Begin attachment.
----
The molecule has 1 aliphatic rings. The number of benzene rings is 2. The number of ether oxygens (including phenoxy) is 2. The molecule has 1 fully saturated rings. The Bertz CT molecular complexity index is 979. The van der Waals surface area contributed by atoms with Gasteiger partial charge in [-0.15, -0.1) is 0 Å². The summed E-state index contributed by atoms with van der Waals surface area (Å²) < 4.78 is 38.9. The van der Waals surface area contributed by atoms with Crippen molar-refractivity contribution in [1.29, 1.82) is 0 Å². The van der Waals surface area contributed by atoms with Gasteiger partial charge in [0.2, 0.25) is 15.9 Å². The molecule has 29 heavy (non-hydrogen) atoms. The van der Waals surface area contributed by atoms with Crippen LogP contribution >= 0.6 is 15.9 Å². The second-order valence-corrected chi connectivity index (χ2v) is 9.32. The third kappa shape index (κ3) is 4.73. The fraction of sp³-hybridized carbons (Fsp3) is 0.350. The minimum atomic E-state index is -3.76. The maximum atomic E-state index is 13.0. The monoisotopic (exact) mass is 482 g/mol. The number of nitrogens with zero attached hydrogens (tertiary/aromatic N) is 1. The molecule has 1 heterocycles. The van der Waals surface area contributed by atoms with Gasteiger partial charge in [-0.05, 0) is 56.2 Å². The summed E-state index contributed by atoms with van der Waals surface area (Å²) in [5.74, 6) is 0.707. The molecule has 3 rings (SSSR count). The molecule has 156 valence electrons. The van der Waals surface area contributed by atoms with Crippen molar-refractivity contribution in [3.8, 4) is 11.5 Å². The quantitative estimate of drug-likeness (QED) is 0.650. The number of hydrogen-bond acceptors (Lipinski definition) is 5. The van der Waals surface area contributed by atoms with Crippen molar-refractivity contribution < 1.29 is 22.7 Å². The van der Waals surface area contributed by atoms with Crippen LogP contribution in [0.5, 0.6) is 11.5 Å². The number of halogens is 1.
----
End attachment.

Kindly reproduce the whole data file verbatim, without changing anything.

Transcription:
The molecule has 1 aliphatic rings. The number of benzene rings is 2. The number of ether oxygens (including phenoxy) is 2. The molecule has 1 fully saturated rings. The Bertz CT molecular complexity index is 979. The van der Waals surface area contributed by atoms with Gasteiger partial charge in [-0.15, -0.1) is 0 Å². The summed E-state index contributed by atoms with van der Waals surface area (Å²) < 4.78 is 38.9. The van der Waals surface area contributed by atoms with Crippen molar-refractivity contribution in [1.29, 1.82) is 0 Å². The van der Waals surface area contributed by atoms with Gasteiger partial charge in [0.2, 0.25) is 15.9 Å². The molecule has 29 heavy (non-hydrogen) atoms. The van der Waals surface area contributed by atoms with Crippen LogP contribution >= 0.6 is 15.9 Å². The second-order valence-corrected chi connectivity index (χ2v) is 9.32. The third kappa shape index (κ3) is 4.73. The fraction of sp³-hybridized carbons (Fsp3) is 0.350. The minimum atomic E-state index is -3.76. The maximum atomic E-state index is 13.0. The monoisotopic (exact) mass is 482 g/mol. The number of nitrogens with zero attached hydrogens (tertiary/aromatic N) is 1. The molecule has 1 heterocycles. The van der Waals surface area contributed by atoms with Gasteiger partial charge in [-0.05, 0) is 56.2 Å². The summed E-state index contributed by atoms with van der Waals surface area (Å²) in [5.74, 6) is 0.707. The molecule has 3 rings (SSSR count). The molecule has 156 valence electrons. The van der Waals surface area contributed by atoms with Crippen molar-refractivity contribution in [3.8, 4) is 11.5 Å². The quantitative estimate of drug-likeness (QED) is 0.650. The number of hydrogen-bond acceptors (Lipinski definition) is 5. The van der Waals surface area contributed by atoms with Crippen molar-refractivity contribution < 1.29 is 22.7 Å². The van der Waals surface area contributed by atoms with Crippen LogP contribution in [0.5, 0.6) is 11.5 Å². The number of halogens is 1.